3. Building on that, is there a specific song, album, performer, or live show that guided your musical taste?

I could make a big list, but here are a few key albums: Pop Will Eat Itself – The Looks or The Lifestyle, Metallica – …And Justice For All, Beastie Boys – Check Your Head, Mark Snow – The Truth and The Light, Front 242 – 05:22:09:12 Off, Yuzo Koshiro – Streets of Rage 2

4. Who would be your main five musical influences?

Only five? This will be tough. I’d say: Chemlab, Front Line Assembly, The Prodigy, Ice T, and Rage Against The Machine.

5. If you could call in any one collaborator to do a song with, who would it be, and why?

Oh man. Pie in the sky, I would love to collaborate with The Edge. A little more realistic, I would love to do something with Jared Louche.

6. How would you describe your music to someone who’d never listened to you before? What is the one comparison a reviewer or fan has made that made you cringe or you disagreed with?

Great question. If it’s someone familiar with the genres I touch, I’d say “electro-industrial.” I usually reference FLA and The Prodigy as a quick description. I pull from a ton of influences though – game soundtracks like the Mass Effect OST, breakbeat, hip-hop, dark noise/ambient stuff, EBM, melodic death metal etc. If it’s someone not familiar with industrial stuff, I’d say “dark electronic music.” One time a friend of mine called it “end credits music for a Netflix anime.” That made me laugh.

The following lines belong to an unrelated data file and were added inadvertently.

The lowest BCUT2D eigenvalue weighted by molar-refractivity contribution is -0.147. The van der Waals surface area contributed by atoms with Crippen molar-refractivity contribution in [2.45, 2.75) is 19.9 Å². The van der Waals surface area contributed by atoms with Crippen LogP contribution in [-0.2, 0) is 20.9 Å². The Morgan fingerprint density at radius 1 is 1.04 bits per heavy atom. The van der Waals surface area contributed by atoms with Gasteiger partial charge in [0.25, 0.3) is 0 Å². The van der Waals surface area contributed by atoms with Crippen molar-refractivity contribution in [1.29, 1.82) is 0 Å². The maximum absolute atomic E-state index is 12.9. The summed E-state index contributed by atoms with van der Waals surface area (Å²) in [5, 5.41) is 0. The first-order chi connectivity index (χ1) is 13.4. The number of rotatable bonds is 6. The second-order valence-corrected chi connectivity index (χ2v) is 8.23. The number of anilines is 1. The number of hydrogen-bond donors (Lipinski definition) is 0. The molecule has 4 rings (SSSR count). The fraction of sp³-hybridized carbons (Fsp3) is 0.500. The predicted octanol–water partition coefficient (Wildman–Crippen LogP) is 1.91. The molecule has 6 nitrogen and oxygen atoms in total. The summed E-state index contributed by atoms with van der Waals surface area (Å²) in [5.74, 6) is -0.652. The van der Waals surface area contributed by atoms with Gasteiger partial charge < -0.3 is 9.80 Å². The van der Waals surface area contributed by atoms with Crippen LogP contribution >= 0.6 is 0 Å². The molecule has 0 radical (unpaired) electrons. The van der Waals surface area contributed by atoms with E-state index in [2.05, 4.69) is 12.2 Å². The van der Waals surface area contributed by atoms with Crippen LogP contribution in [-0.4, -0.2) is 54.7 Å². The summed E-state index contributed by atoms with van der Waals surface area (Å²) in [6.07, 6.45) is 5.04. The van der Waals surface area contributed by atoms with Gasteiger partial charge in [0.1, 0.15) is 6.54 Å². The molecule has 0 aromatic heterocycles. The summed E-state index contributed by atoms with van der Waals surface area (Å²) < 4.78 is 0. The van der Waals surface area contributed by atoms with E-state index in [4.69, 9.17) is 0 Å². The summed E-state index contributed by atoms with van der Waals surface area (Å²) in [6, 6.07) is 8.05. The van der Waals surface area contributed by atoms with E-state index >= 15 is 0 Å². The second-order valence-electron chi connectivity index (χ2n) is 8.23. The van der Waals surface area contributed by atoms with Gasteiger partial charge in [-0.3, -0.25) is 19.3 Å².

7. What’s the best thing about being a musician?

Being able to create something art I enjoy, and knowing I made it. Then, sharing it with other people who dig it too.

8. When the band are all hanging out together, who cooks; who gets the drinks in; and who is first to crack out the acoustic guitars for a singalong?

I’m the band, so, me. There are no sing-alongs except when I sing to our cats.

9. When was the last time you were star struck and who was it?

I was a little starstruck when I got to meet Graham Crabb last year at Cold Waves VIII. PWEI has been a huge, influential, important band for me since I was 15 years old. I definitely went fanboy on him, but he was kind enough to tolerate me.

10. If you weren’t a musician, what would be your dream job?

If money was no issue whatsoever, I would do music and video, with some web development. As it is, money is an issue, so I work as a web and software developer. It’s a pretty decent gig, all things considered.